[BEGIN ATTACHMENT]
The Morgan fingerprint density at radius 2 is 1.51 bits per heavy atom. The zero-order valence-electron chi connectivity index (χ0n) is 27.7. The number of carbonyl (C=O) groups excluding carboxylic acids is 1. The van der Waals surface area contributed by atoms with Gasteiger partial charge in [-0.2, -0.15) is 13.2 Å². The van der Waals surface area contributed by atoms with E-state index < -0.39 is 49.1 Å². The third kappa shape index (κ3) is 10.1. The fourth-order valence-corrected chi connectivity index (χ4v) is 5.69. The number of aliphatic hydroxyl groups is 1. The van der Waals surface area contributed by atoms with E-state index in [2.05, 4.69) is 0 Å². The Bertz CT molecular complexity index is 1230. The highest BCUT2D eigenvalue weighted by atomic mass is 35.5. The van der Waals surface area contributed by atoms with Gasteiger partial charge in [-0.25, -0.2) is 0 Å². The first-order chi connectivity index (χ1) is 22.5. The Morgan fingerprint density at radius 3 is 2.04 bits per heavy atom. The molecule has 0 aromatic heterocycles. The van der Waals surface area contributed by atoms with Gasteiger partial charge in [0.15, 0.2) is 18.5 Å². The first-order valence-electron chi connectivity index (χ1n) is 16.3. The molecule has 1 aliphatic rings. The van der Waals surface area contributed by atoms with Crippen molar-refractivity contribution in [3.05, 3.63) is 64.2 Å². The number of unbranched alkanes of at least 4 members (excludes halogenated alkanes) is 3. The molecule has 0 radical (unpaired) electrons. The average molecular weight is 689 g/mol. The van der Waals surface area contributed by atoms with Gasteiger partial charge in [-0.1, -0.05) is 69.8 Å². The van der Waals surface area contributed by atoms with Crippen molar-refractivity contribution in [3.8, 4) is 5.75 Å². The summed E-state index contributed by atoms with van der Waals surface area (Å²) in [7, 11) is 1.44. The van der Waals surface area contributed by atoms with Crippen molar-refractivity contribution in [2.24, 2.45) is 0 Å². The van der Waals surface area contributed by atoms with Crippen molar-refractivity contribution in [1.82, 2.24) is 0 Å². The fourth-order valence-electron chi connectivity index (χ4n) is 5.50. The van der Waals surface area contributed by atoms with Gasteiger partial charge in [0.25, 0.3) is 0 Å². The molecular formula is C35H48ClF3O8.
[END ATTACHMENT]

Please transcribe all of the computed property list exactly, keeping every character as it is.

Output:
The Morgan fingerprint density at radius 2 is 1.51 bits per heavy atom. The zero-order valence-electron chi connectivity index (χ0n) is 27.7. The number of carbonyl (C=O) groups excluding carboxylic acids is 1. The van der Waals surface area contributed by atoms with Gasteiger partial charge in [-0.2, -0.15) is 13.2 Å². The van der Waals surface area contributed by atoms with E-state index < -0.39 is 49.1 Å². The third kappa shape index (κ3) is 10.1. The fourth-order valence-corrected chi connectivity index (χ4v) is 5.69. The number of aliphatic hydroxyl groups is 1. The van der Waals surface area contributed by atoms with E-state index in [2.05, 4.69) is 0 Å². The Bertz CT molecular complexity index is 1230. The highest BCUT2D eigenvalue weighted by atomic mass is 35.5. The van der Waals surface area contributed by atoms with Gasteiger partial charge in [-0.25, -0.2) is 0 Å². The first-order chi connectivity index (χ1) is 22.5. The Morgan fingerprint density at radius 3 is 2.04 bits per heavy atom. The molecule has 0 aromatic heterocycles. The van der Waals surface area contributed by atoms with Gasteiger partial charge in [0.15, 0.2) is 18.5 Å². The first-order valence-electron chi connectivity index (χ1n) is 16.3. The molecule has 1 aliphatic rings. The van der Waals surface area contributed by atoms with Crippen molar-refractivity contribution in [3.05, 3.63) is 64.2 Å². The number of unbranched alkanes of at least 4 members (excludes halogenated alkanes) is 3. The molecule has 0 radical (unpaired) electrons. The average molecular weight is 689 g/mol. The van der Waals surface area contributed by atoms with Gasteiger partial charge in [-0.1, -0.05) is 69.8 Å². The van der Waals surface area contributed by atoms with Crippen molar-refractivity contribution in [3.8, 4) is 5.75 Å². The summed E-state index contributed by atoms with van der Waals surface area (Å²) in [7, 11) is 1.44. The van der Waals surface area contributed by atoms with Crippen molar-refractivity contribution in [2.24, 2.45) is 0 Å². The van der Waals surface area contributed by atoms with Crippen molar-refractivity contribution in [1.82, 2.24) is 0 Å². The fourth-order valence-electron chi connectivity index (χ4n) is 5.50. The van der Waals surface area contributed by atoms with Gasteiger partial charge in [0.25, 0.3) is 0 Å². The molecular formula is C35H48ClF3O8.